When Mason was born I remember having a feeling of dread because I knew I was about to enter into a period of isolation. I had friends, but not many with kids and I was fairly new to Portland, OR. The bonds I had were based on going out and getting drinks and going to networking events, the farmer’s markets at a moments notice, a quick hike on the wildwood trail at sunset.
Having a baby puts an end to all of that fast.
At about week 2 after Mason was born I remember thinking as I sat alone in my house nursing, wondering how I would fill the next few days, that my phone wasn’t ringing anymore. I liked the friends I had. I wanted to keep them. I was tired of making new friends every time I moved ( I have moved a ridiculous amount of times).
I would come to see that at first I stayed friendly with them and we could go out with baby in tow because he slept a lot. But six months later that was the end of that. They wanted to hike further, go out more often, weren’t exactly excited about trips to the zoo and other baby friendly locations.
The thing everyone knows but no one talks about when having a baby is how you can’t help but fall in love with this little beautiful person you’ve created and get all consumed (yes, I can stare at my baby for hours and it’s kind of annoying I am sure!) but at the same time it also can be a lonely time if you let it. There’s no roadmap to explain how to navigate your way through parenthood and how to make new friends. One of the big things that happens for many new parents is we fall into groups of people through parenting classes and such that are not people we would necessarily be friends with if we didn’t have kids. That’s not real friendship.
Having moved tons and because I was a journalist in my past career I can strike up a conversation with anyone. It’s easy for me to make friends. That said, just because you can make friends easily, it doesn’t mean you can make lasting friends.
When I started Hike it Baby in the first few months after Mason was born my idea was that if new parents could gather on trails and go for a hike, we could move easily amongst each other and really pick who we wanted to walk and talk with.
Hike it Baby is kind of like when you go to a club. You can dance with lots of people and then decide who you really want to dance with as you move through the room and “test out” different people. Not to say Hike it Baby is a pick up circuit for new moms, but you are starting with something in common, love of the outdoors, and then you have kids.
Let’s break it down, going to something with your child can be intimidating whether it’s storytime or music and me or whatever. Hike it Baby has that same barrier, but once you get there we work hard to make sure that we start with a Welcome circle so everyone feels like that can be a part of the group. Then we hike. And that’s all we do. We talk freely but we focus on hiking and positive conversations. The hiking gets your endorphins going and the interactions with adults who you don’t have to ask to clean the toilet or change a diaper is great. It’s real conversation and at the same time your child is entertained if they are in the toddle waddle stage. So many things accomplished.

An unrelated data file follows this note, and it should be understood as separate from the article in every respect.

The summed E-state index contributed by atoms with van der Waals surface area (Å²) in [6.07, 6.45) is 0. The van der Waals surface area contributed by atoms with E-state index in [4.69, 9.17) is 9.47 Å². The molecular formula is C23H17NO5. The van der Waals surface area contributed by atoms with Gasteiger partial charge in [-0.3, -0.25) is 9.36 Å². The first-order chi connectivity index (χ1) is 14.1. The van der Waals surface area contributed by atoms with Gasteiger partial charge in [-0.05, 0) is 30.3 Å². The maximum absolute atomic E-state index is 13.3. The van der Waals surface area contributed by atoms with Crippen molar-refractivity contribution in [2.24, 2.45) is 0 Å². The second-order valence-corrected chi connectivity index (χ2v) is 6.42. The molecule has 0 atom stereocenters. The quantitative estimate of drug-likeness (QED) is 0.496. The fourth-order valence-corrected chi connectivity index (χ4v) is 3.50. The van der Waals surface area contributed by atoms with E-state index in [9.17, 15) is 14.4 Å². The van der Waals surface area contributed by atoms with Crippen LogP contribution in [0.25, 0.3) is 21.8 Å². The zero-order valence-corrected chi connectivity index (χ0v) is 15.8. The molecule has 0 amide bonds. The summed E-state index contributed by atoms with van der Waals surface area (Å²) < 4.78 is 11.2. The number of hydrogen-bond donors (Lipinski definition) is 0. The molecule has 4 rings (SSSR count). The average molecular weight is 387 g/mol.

This morning I was reading an article in the Huffington Post a woman wrote about how motherhood is lonely. I think it can be if you let it, but it’s up to you. My experience has been that for a moment I just about slipped into loneliness as my friends of past faded away, but then I took a bold step forward by inviting a few mamas to hike with me from a new mama class. That first hike was enough to make me realize that loneliness is not a requirement of parenthood.
Finding a community of new people is hard, but those other parents like you are out there if you look around for them in places like Hike it Baby. Start with what you like to do and don’t use the baby as an excuse for not being able to do those things. There’s always a way to bring baby along, whether you have a friend of someone join in with you.
In September 2014 a study from the University of Michigan and Edge Hill University in England was published in Ecopsychology about the benefits of walking in nature for your mental state. The study found just one walk a week can lower your levels of stress and raise your positive outlook on life.
On another note another study study published in the International Journal of Sports Medicine found that hiking helped cancer patients heal, which leads me to believe that if you are healing from a birthing experience, hiking would undoubtedly help. Feeling depression coming on? Hike it off.
Heading out for the first hike with Hike it Baby may seem intimidating because it’s hard to know what to bring and it’s scary to think “oh what if I can’t keep up with the group.” But again this is why Hike it Baby was formed and how it’s grown as it has, because we don’t leave anyone behind. I feel the benefits personally and see the positive energy radiating all around me. This is not just because we are all a happy jolly bunch, it’s because we hike.
Lately my mantra has been when my days going bad or things just feel off I rearrange my schedule and go for a hike either with Hike it Baby or alone. I just have found if I hike more, I smile more. It’s not something that even needs to be studied. I dare you to get out there and try it today. I promise if you hike just once a week for 4 weeks, you will notice a dramatic difference in your life as a parent. Go ahead, I dare you to get out there.
Shanti Hodges is the founder of Hike it Baby. She tries to hike 2-3 times a week with Mason. If you are interested in hiking with her drop her an email and she might just show up on your doorstep for a hike. firstname.lastname@example.org